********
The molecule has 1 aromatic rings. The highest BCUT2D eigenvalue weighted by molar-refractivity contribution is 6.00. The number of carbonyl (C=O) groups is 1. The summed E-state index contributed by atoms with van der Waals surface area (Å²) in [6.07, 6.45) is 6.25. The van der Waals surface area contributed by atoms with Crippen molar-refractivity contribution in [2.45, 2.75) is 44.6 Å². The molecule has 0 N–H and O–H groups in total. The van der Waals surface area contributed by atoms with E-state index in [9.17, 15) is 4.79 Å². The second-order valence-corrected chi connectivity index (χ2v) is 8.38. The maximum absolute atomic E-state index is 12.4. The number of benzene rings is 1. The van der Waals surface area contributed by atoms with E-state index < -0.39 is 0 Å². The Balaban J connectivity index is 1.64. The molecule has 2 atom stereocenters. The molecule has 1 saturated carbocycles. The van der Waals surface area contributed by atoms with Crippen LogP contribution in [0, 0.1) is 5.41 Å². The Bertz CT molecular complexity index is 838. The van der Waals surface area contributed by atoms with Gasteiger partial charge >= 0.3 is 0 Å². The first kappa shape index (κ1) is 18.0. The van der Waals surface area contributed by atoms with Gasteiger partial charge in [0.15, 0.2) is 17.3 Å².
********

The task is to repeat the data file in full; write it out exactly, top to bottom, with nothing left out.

The molecule has 1 aromatic rings. The highest BCUT2D eigenvalue weighted by molar-refractivity contribution is 6.00. The number of carbonyl (C=O) groups is 1. The summed E-state index contributed by atoms with van der Waals surface area (Å²) in [6.07, 6.45) is 6.25. The van der Waals surface area contributed by atoms with Crippen molar-refractivity contribution in [2.45, 2.75) is 44.6 Å². The molecule has 0 N–H and O–H groups in total. The van der Waals surface area contributed by atoms with E-state index in [9.17, 15) is 4.79 Å². The second-order valence-corrected chi connectivity index (χ2v) is 8.38. The maximum absolute atomic E-state index is 12.4. The number of benzene rings is 1. The van der Waals surface area contributed by atoms with E-state index < -0.39 is 0 Å². The Balaban J connectivity index is 1.64. The molecule has 2 atom stereocenters. The molecule has 1 saturated carbocycles. The van der Waals surface area contributed by atoms with Crippen LogP contribution in [0, 0.1) is 5.41 Å². The Bertz CT molecular complexity index is 838. The van der Waals surface area contributed by atoms with Gasteiger partial charge >= 0.3 is 0 Å². The first kappa shape index (κ1) is 18.0. The van der Waals surface area contributed by atoms with Gasteiger partial charge in [0.15, 0.2) is 17.3 Å².